This family portrait of the Sylvester Lindsey family shows, back from left, Sterling, Clarence, Lathan, and front from left, Minnie, Sylvester, John (Buster), Rhoda and Lillian. The Penhale Museum thanks Bobby and Brenda Lindsey and George and Martha Lindsey Patridge of Jasper, for making available their family history documents and photographs. (Contributed)
This family portrait of the Sylvester Lindsey family shows, back from left, Sterling, Clarence, Lathan, and front from left, Minnie, Sylvester, John (Buster), Rhoda and Lillian. The Penhale Museum thanks Bobby and Brenda Lindsey and George and Martha Lindsey Patridge of Jasper, for making available their family history documents and photographs. (Contributed)

Archived Story

Lindsey family brings missionaries to Helena

Published 2:48pm Monday, March 4, 2013

By LAURA BROOKHART / Community Columnist

James and Sarah Lindsey’s nine sons and daughters were brought up in an isolated area with little help from doctors or medicine, other than Sarah’s own home remedies of herbs and roots.

The Kenneth Penhale Museum recently acquired the letters and photos of the Lindsey family. They describe life in the Helena area during the late 1800s, and early 1900s.

After the birth of their seventh son, James Robert, a second and larger house was built on a knoll across the bend of the Cahaba River. This log house had two 16×18 foot rooms divided by a hall, with a front porch, two rock chimneys and a large cellar for food storage.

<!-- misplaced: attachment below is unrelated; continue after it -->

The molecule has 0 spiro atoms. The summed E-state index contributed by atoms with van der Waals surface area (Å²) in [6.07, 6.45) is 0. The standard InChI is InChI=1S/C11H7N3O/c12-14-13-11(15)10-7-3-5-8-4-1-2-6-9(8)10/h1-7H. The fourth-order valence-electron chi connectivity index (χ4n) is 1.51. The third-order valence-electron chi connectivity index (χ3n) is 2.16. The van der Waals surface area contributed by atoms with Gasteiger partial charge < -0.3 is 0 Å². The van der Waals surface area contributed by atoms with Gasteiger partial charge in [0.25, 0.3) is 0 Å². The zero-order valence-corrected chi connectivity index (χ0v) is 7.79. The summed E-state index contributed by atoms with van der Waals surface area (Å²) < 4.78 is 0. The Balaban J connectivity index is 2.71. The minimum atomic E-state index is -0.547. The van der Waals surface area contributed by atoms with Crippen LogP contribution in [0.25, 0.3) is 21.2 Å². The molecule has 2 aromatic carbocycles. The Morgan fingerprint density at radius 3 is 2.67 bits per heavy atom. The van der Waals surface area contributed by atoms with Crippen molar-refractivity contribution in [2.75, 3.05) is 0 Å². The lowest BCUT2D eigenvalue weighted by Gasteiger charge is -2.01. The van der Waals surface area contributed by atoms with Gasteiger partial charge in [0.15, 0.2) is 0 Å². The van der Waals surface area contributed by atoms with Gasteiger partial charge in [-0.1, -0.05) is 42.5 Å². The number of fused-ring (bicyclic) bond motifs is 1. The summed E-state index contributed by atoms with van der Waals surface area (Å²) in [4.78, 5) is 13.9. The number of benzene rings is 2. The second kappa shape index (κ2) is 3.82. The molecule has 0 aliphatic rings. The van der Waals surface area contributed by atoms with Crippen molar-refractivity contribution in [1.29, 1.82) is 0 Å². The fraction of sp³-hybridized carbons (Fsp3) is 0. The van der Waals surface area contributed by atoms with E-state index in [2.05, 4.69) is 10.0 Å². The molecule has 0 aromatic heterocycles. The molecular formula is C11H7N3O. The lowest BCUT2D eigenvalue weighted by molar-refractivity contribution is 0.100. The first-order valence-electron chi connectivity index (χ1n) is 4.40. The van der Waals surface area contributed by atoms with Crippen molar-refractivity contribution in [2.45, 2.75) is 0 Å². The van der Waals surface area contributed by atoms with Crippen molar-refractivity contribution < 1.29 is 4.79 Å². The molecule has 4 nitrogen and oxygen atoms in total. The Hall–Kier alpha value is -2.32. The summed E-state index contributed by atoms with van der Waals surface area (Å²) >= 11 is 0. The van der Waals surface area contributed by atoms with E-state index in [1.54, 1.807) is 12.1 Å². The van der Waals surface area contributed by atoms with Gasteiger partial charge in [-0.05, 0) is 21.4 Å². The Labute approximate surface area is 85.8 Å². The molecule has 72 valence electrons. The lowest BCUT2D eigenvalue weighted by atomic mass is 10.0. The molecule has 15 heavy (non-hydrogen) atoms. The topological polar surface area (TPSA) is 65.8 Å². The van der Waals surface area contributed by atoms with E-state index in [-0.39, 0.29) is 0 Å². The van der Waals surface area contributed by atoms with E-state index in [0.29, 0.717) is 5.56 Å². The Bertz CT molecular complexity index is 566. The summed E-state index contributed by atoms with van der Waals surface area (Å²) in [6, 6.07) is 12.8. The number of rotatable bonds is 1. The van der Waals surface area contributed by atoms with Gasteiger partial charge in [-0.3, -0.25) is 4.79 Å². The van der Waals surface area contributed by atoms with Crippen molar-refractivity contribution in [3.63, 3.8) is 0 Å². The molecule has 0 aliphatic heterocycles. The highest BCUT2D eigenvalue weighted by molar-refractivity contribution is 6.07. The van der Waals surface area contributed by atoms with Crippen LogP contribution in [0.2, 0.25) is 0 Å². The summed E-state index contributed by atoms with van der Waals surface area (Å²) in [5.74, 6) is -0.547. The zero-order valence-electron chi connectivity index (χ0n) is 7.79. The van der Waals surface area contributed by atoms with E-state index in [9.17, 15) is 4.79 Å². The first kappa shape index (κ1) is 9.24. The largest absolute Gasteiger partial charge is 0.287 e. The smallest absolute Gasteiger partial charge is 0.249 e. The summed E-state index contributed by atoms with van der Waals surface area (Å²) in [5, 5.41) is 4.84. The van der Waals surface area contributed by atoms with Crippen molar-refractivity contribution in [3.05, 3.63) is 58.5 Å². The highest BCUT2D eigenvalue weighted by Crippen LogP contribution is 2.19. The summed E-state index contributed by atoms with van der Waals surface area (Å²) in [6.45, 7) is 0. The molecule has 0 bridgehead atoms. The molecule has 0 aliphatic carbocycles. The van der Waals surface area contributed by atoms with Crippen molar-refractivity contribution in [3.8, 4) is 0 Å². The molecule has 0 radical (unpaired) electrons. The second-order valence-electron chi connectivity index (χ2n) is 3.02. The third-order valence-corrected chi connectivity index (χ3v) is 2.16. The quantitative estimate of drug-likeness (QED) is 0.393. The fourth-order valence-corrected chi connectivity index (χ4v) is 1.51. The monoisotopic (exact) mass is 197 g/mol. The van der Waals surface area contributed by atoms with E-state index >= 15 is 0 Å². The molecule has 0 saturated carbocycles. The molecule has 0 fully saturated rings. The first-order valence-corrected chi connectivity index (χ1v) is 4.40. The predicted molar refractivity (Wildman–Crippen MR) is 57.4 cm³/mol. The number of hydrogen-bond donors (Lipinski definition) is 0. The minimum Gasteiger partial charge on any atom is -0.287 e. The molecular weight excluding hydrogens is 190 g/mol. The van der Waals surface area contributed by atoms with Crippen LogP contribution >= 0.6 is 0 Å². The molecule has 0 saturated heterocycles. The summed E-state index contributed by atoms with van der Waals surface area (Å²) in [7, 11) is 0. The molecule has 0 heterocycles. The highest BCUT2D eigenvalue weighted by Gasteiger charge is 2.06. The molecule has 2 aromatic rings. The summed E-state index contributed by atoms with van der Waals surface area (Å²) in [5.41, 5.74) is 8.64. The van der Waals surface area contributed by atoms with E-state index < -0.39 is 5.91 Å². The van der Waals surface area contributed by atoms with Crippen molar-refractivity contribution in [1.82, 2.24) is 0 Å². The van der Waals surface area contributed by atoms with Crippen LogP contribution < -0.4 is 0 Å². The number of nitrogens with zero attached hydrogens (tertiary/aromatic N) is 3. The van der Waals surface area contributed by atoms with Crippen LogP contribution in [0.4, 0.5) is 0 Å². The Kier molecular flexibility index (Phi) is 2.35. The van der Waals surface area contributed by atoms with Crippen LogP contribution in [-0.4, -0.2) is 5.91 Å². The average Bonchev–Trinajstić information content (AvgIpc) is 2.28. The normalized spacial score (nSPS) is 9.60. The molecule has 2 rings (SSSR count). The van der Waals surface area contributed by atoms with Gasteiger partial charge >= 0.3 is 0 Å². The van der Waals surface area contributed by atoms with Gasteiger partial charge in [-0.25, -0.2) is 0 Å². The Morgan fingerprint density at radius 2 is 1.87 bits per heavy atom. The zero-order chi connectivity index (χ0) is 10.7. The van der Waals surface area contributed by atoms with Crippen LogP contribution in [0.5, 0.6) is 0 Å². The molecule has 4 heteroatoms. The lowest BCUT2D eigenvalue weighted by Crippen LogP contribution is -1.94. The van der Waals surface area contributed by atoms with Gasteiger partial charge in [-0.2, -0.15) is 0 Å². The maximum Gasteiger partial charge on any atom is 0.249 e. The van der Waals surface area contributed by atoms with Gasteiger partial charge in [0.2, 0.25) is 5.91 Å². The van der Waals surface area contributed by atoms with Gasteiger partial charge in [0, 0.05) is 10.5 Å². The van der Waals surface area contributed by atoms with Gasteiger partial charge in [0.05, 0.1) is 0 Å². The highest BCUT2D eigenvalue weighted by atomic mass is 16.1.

Recently, Lindsey relatives from Texas and Utah visited Helena and the two home sites in the company of Charles and Charlie Griffin and Ken Penhale. “We were able to see the chimney remains at both homes,” Penhale said. “At the older home, there were daffodils blooming and quince and garlic plants still growing.”

James Lindsey’s brother, Noah, returned from Utah in the 1880s, where he had joined the Church of Latter-Day Saints (Mormon Church) and eventually invited church missionaries to come visit Alabama and teach this religion to those who wanted to hear about it.

This stirred much controversy within the community, even provoking a mob on horseback, ringing cowbells and intent on tar and feathering the missionaries. Lindsey’s son, William Jasper, persuaded the mob to do them no harm on that occasion.

James fed and protected as many as 24 church elders in his home, although he never became a member of their church. Sarah, however, was baptized into the church in the Cahaba River in front of their home in 1887.

In their later years, James and Sarah spent time in Texas where most of their children then lived. Only their lastborn son, Sylvester Steel, remained in Alabama.

Sarah Lindsey passed away in 1910 and James in 1912. Today, Robert “Bobby” Lindsey and his wife, Brenda, live on his grandfather’s property on Lindsey Loop.

Laura Brookhart can be reached by email at labro16@yahoo.com.

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